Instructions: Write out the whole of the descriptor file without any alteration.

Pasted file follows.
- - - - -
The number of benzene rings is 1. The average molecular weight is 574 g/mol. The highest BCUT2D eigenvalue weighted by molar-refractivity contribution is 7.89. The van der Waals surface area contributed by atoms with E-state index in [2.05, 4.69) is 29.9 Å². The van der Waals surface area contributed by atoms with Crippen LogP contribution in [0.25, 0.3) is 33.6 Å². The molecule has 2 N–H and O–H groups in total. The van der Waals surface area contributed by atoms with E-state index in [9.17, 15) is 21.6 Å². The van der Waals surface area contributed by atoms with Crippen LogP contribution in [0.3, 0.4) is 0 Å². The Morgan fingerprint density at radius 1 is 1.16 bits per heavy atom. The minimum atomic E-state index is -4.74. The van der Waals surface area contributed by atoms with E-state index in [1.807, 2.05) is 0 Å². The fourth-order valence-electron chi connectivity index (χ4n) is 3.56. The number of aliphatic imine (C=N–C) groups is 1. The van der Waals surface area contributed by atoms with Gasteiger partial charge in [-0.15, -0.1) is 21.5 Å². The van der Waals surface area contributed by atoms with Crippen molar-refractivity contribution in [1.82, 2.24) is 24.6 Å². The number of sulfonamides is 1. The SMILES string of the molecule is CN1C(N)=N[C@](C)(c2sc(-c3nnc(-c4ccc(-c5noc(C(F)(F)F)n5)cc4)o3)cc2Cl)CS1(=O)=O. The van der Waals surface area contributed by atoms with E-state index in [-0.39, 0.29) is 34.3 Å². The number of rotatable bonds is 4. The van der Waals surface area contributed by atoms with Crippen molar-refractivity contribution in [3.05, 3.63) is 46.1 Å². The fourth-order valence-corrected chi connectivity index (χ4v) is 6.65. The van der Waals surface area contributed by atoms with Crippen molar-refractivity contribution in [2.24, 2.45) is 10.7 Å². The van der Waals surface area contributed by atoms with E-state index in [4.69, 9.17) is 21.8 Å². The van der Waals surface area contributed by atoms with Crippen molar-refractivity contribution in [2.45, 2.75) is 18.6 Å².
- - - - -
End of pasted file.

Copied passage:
The number of benzene rings is 1. The average molecular weight is 574 g/mol. The highest BCUT2D eigenvalue weighted by molar-refractivity contribution is 7.89. The van der Waals surface area contributed by atoms with E-state index in [2.05, 4.69) is 29.9 Å². The van der Waals surface area contributed by atoms with Crippen LogP contribution in [0.25, 0.3) is 33.6 Å². The molecule has 2 N–H and O–H groups in total. The van der Waals surface area contributed by atoms with E-state index in [9.17, 15) is 21.6 Å². The van der Waals surface area contributed by atoms with Crippen LogP contribution in [0.3, 0.4) is 0 Å². The Morgan fingerprint density at radius 1 is 1.16 bits per heavy atom. The minimum atomic E-state index is -4.74. The van der Waals surface area contributed by atoms with E-state index in [1.807, 2.05) is 0 Å². The fourth-order valence-electron chi connectivity index (χ4n) is 3.56. The number of aliphatic imine (C=N–C) groups is 1. The van der Waals surface area contributed by atoms with Gasteiger partial charge in [-0.15, -0.1) is 21.5 Å². The van der Waals surface area contributed by atoms with Crippen molar-refractivity contribution in [1.82, 2.24) is 24.6 Å². The number of sulfonamides is 1. The SMILES string of the molecule is CN1C(N)=N[C@](C)(c2sc(-c3nnc(-c4ccc(-c5noc(C(F)(F)F)n5)cc4)o3)cc2Cl)CS1(=O)=O. The van der Waals surface area contributed by atoms with E-state index in [-0.39, 0.29) is 34.3 Å². The number of rotatable bonds is 4. The van der Waals surface area contributed by atoms with Crippen molar-refractivity contribution in [3.05, 3.63) is 46.1 Å². The fourth-order valence-corrected chi connectivity index (χ4v) is 6.65. The van der Waals surface area contributed by atoms with Crippen molar-refractivity contribution in [2.24, 2.45) is 10.7 Å². The van der Waals surface area contributed by atoms with E-state index in [4.69, 9.17) is 21.8 Å². The van der Waals surface area contributed by atoms with Crippen molar-refractivity contribution in [2.45, 2.75) is 18.6 Å².